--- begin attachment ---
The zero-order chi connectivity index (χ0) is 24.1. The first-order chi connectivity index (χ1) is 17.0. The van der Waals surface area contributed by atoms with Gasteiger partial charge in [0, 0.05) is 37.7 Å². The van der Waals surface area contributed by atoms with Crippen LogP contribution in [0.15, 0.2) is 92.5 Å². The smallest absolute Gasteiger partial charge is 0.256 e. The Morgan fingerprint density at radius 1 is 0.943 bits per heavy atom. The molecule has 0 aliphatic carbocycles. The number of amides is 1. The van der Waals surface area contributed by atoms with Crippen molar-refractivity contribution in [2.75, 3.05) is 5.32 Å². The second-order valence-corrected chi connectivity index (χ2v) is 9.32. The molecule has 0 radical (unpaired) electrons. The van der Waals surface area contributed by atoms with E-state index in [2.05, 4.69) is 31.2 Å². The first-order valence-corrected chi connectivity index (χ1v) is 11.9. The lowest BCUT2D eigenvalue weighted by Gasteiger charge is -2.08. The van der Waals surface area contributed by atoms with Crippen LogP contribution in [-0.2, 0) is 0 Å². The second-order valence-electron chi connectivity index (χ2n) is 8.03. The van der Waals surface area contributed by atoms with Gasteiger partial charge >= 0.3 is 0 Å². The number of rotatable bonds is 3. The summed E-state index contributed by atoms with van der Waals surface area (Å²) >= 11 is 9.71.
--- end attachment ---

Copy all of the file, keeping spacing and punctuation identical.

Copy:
The zero-order chi connectivity index (χ0) is 24.1. The first-order chi connectivity index (χ1) is 17.0. The van der Waals surface area contributed by atoms with Gasteiger partial charge in [0, 0.05) is 37.7 Å². The van der Waals surface area contributed by atoms with Crippen LogP contribution in [0.15, 0.2) is 92.5 Å². The smallest absolute Gasteiger partial charge is 0.256 e. The Morgan fingerprint density at radius 1 is 0.943 bits per heavy atom. The molecule has 0 aliphatic carbocycles. The number of amides is 1. The van der Waals surface area contributed by atoms with Crippen molar-refractivity contribution in [2.75, 3.05) is 5.32 Å². The second-order valence-corrected chi connectivity index (χ2v) is 9.32. The molecule has 0 radical (unpaired) electrons. The van der Waals surface area contributed by atoms with E-state index in [2.05, 4.69) is 31.2 Å². The first-order valence-corrected chi connectivity index (χ1v) is 11.9. The lowest BCUT2D eigenvalue weighted by Gasteiger charge is -2.08. The van der Waals surface area contributed by atoms with Crippen LogP contribution in [-0.2, 0) is 0 Å². The second-order valence-electron chi connectivity index (χ2n) is 8.03. The van der Waals surface area contributed by atoms with Gasteiger partial charge >= 0.3 is 0 Å². The number of rotatable bonds is 3. The summed E-state index contributed by atoms with van der Waals surface area (Å²) >= 11 is 9.71.